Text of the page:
CRIME WRITERS’ ASSOCIATION 2008 CARTIER DIAMOND DAGGER WINNER
The Crime Writers’ Association has awarded its Cartier Diamond Dagger for 2008 to the best-selling American novelist, Sue Grafton.
The presentation of the award, made for sustained excellence in the genre of crime writing, will be made by M. Arnaud Bamberger of Cartier and will take place at a champagne reception at the Gore Hotel, Kensington, London SW7 on May 7th 2008.
SUE GRAFTON was born in Kentucky in 1940, the daughter of mystery writer CW Grafton. After receiving a bachelors degree in English Literature from the University of Louisville, she worked as a TV scriptwriter before her Kinsey Millhone alphabet series of PI mystery novels found success. The first in the series, ‘A is for Alibi’ was famously inspired by her own divorce. “For months I lay in bed and plotted to kill my ex-husband, but I knew I’d bungle it and get caught so I wrote it in a book instead.”
Three of Ms Grafton’s novels have won the Anthony Award at the annual Bouchercon World Mystery Convention; she has won three Shamus Awards, and in 2004 received the Ross Macdonald Literary Award given to a California writer whose work raises the standard of literary excellence.
All the books in the Kinsey Millhone series are set in the fictional Santa Teresa, CA, which Ross Macdonald used as an alternative name for Santa Barbara in his novels. Ms Grafton plans to carry the series all the way through to Z. The latest number one best-seller, ‘T is for Trespass’, was published in the US in December 2007 and will be out in Macmillan hardback in the UK in April 2008. Ms Grafton’s novels are published in 28 countries and in 26 languages, including Bulgarian and Indonesian, although she has consistently refused to sell the film and television rights, claiming her experience as a screenwriter “cured” her of the desire to work with Hollywood.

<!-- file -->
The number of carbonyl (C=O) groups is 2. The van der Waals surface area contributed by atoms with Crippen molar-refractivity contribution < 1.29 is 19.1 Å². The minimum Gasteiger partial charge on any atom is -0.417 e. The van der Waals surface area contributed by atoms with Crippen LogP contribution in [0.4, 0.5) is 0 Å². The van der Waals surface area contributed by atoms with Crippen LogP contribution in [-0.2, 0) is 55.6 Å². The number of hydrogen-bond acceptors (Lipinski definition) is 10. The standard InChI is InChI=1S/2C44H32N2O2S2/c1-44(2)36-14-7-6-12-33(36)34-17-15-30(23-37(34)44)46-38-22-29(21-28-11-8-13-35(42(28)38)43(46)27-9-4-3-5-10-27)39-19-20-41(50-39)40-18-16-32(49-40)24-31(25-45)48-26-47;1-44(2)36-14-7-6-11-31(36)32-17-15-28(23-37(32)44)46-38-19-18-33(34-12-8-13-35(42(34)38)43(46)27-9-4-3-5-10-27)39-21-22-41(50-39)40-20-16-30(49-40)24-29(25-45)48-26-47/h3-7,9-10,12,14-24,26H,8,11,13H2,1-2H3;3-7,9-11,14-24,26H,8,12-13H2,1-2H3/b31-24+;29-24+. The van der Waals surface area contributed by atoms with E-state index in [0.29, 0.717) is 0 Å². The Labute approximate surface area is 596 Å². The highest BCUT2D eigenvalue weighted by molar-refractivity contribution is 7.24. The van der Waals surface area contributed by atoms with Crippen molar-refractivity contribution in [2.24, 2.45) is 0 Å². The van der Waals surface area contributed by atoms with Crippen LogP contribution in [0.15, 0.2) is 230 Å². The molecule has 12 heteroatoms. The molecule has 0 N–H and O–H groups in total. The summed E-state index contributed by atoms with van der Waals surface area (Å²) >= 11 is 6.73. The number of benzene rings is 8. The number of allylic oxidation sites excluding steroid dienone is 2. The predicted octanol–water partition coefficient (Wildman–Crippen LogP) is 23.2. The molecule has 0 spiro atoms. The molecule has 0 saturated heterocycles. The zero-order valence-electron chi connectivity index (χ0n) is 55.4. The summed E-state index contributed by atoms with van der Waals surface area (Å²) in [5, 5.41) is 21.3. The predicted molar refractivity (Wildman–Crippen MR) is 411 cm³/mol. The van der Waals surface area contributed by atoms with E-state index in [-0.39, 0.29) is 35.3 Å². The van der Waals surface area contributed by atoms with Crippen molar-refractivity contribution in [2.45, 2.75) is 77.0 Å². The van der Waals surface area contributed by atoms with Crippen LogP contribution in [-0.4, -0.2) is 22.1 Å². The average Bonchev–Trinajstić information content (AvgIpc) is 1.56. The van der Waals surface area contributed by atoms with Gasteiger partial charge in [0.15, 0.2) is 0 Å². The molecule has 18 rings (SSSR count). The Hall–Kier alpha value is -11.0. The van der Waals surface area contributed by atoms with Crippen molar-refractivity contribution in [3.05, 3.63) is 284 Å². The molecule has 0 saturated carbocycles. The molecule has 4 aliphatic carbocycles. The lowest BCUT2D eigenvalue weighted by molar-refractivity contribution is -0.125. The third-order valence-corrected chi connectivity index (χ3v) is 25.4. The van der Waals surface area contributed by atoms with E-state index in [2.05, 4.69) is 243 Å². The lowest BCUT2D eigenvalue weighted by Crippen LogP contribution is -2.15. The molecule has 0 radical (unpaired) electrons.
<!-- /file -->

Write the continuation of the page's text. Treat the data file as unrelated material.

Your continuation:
On hearing of the award, Ms Grafton said: "News of my being named the 2008 recipient of the CWA's Cartier Diamond Dagger so astonished me that I thought at first it was a practical joke. The note from my British publisher, Macmillan, was typically understated: 'I have some good news from the Crime Writers' Association. They would very much like to award you the 2008 Cartier Diamond Dagger at a ceremony in London on 7th May in Kensington.' Good news !?! I read the message three times and then checked the e-mail address just to verify that it had been intended for me. The publicity director was gently inquiring if I might attend the ceremony. I am absolutely delighted to respond that I'll be there with bells on, as they say over here. I'm thrilled with the news and honored at the prospect. I confess I'm still slightly worried there's an error in the works, but I'll be there nonetheless."
Sue Grafton wins the Cartier Diamond Dagger in its twenty-third year. Previous winners include John Harvey, Elmore Leonard, Ian Rankin, Lawrence Block, Sara Paretsky, Colin Dexter, Ed McBain, Reginald Hill, Ellis Peters, Leslie Charteris, Ruth Rendell, Dick Francis, John Le Carré and PD James.